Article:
I do not envy our elected officials these days. They are faced with many difficult choices, with many pressures coming from different directions, with many asking for resources and many others trying to limit those resources.

In making difficult choices to reduce future unsustainable deficits, our leaders must keep in mind the plight of the poor, here and around the world. Those among us who have the least power and the greatest need should be at the forefront of their minds.

For me, this is a moral choice. My church asks that we — individually, as communities and as a nation — give special consideration to the poor, that we recognize our obligation to help those who are not just at the bottom of the ladder, but those who are below that, trying desperately to reach the bottom rung, constantly pushed down by forces beyond their control.

But helping the poor is not just a matter of good morality, it also makes good sense.

Poverty-focused foreign assistance programs account for a fraction of one percent of the federal budget. As such, they have almost no impact on our fiscal problems. But they do demonstrate our country’s commitment to the global common good, and they’re a good investment in the future of the world we share.

As many Americans know, reducing poverty around the world, reducing the chaos, the pain, the powerlessness that comes with poverty, adds to our nation’s security. It improves the image of the United States while reducing the number of recruits for those who would harm us.

Education, health, nutrition: Such things are the foundations of a good economy. Children whose growth is stunted because they did not get an adequate diet do not become dynamic leaders. Youngsters who do not learn to read, to write, to do math, to understand science and history, do not grow up into businessmen and entrepreneurs. People who are sick do not make a good workforce.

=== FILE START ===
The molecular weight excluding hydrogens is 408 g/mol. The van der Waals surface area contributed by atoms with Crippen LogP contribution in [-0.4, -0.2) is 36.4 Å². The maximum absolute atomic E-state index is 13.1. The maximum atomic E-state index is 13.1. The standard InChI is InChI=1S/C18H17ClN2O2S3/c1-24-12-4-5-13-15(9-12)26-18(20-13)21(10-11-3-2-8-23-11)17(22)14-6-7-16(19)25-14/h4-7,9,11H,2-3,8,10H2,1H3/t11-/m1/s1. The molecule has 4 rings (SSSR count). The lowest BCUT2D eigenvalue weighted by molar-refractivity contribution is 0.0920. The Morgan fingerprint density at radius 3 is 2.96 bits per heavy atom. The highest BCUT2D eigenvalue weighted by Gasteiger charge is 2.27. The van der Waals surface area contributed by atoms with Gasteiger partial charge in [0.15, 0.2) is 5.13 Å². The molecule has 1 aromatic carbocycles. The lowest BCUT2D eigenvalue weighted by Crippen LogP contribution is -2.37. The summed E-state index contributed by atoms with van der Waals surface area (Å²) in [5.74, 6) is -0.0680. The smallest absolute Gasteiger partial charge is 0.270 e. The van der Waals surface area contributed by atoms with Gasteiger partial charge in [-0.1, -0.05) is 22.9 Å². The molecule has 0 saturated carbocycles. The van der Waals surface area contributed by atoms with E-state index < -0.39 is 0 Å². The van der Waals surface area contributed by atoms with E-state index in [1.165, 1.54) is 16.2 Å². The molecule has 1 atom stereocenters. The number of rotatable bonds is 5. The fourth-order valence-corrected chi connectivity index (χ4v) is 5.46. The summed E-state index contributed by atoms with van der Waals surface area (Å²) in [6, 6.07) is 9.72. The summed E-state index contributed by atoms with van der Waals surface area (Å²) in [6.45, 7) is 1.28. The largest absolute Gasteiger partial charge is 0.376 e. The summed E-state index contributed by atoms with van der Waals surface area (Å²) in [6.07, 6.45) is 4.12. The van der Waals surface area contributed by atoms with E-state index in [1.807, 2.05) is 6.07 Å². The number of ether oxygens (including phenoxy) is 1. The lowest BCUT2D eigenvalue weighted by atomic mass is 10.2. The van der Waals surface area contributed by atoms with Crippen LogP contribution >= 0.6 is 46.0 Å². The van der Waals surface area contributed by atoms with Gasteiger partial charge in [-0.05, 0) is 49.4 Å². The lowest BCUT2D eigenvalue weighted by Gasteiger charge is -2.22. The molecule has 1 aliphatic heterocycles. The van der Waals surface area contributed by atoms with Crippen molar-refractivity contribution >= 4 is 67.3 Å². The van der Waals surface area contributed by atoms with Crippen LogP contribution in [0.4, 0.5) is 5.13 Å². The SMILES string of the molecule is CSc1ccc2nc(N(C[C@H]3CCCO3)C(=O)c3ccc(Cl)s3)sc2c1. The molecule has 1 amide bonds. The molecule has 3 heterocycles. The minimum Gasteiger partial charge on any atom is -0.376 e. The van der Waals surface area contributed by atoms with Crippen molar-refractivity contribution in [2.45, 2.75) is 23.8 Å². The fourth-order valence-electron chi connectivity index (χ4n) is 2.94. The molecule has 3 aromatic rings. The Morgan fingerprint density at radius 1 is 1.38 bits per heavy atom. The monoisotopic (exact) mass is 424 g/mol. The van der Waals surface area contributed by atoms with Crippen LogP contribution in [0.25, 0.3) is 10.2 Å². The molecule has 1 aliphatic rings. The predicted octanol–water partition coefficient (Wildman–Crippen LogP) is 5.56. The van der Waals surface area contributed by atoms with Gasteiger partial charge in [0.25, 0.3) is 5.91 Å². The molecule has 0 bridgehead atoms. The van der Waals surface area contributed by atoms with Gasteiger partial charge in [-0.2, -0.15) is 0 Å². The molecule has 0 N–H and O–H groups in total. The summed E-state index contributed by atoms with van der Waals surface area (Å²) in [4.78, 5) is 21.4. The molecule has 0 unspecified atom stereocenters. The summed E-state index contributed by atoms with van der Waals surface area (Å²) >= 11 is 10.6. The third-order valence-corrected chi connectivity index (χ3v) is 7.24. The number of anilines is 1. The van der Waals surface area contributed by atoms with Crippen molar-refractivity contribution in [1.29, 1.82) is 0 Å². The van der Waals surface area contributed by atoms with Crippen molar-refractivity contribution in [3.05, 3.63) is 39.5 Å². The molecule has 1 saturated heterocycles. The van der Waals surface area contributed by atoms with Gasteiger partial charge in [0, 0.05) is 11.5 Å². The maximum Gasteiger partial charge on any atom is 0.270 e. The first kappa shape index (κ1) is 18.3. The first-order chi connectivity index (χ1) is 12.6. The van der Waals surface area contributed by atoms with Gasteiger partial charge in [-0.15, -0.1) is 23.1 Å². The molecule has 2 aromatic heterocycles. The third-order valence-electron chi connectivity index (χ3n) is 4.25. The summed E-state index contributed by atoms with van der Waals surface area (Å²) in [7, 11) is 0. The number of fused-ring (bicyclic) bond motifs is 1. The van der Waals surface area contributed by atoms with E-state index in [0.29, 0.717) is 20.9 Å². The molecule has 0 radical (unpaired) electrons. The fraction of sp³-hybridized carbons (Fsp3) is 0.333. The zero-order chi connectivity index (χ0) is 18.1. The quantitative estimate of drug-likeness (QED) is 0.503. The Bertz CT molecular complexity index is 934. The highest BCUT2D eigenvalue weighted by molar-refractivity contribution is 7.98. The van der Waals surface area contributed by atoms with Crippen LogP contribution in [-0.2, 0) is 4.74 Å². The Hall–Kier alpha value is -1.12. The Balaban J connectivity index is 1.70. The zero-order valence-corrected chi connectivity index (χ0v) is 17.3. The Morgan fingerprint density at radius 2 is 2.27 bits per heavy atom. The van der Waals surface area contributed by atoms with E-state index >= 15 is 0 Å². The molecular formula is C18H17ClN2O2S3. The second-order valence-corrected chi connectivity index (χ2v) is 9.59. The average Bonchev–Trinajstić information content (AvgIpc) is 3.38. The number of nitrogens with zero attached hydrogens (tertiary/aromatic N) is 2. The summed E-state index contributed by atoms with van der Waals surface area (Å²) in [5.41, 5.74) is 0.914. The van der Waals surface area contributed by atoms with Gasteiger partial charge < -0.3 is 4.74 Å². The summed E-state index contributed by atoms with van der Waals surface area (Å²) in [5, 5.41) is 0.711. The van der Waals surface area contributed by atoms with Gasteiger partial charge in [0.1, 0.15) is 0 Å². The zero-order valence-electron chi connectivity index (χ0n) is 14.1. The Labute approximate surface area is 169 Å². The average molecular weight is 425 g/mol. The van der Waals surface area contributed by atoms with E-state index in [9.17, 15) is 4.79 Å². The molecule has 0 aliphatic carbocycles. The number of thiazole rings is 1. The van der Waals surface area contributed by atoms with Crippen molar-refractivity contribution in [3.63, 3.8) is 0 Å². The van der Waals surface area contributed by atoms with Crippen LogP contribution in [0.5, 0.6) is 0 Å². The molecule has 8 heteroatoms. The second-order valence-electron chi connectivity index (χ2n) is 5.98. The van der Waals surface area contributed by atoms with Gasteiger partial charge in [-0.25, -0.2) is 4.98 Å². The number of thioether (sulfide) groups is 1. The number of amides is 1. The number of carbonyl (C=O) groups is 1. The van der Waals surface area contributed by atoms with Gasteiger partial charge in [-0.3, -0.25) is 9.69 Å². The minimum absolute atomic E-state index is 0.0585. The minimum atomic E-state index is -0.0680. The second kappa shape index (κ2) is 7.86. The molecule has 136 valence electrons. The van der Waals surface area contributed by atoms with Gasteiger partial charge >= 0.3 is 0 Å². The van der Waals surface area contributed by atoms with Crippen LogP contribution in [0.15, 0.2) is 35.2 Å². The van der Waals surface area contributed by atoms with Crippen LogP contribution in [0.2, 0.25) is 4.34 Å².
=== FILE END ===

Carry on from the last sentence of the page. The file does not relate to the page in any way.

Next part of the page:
This is what our poverty-focused foreign aid supports — building schools, providing clean water and sanitation, planting better crops, getting adequate health care.

These programs do not give handouts to corrupt governments, they reach our hands out to those in need. That reach is most often supplied by private aid organizations, many faith-based, working in partnership with our government and with local groups on the ground in Africa, Asia, Latin America, around the world.

One of the most important of these programs is PEPFAR — the President’s Emergency Plan for AIDS Relief. Started by President George W. Bush with bipartisan support, PEPFAR has had a profound impact on the AIDS pandemic. Literally millions of people are alive today because of PEPFAR. They are productive members of their societies. They are assets to, not burdens on, their countries’ economies. Their children are not orphans, dependent on charity. PEPFAR is a magnificent success. It has helped build sustainable health systems around the world. Its programs are now being handed over to local governments and organizations. Now is the time to build on that success, to push back harder against the spread of HIV, not backtrack and let this disease spread further.

This is not the time to backtrack on any of our anti-poverty work around the world. You can see the results everywhere — most notably in growing economies in Africa fueled by healthy, educated people. During the recent drought in East Africa, there were hardships but no famine in Kenya and Ethiopia in large part because of work to support access to water and better agricultural practices funded by our aid money. The famine was in Somalia, where chaos had limited aid work. This is the real progress our poverty-based foreign aid makes, and it must continue.

We all know the divisiveness that has gripped our political system. Perhaps we all can agree that helping the poor overseas to find a way out of poverty is a good investment that helps ensure our nation’s security. It’s good for them. It’s good for us. It’s good for our country. And it’s good for our souls.

The Most Reverend Robert E. Guglielmone is bishop of the Diocese of Charleston.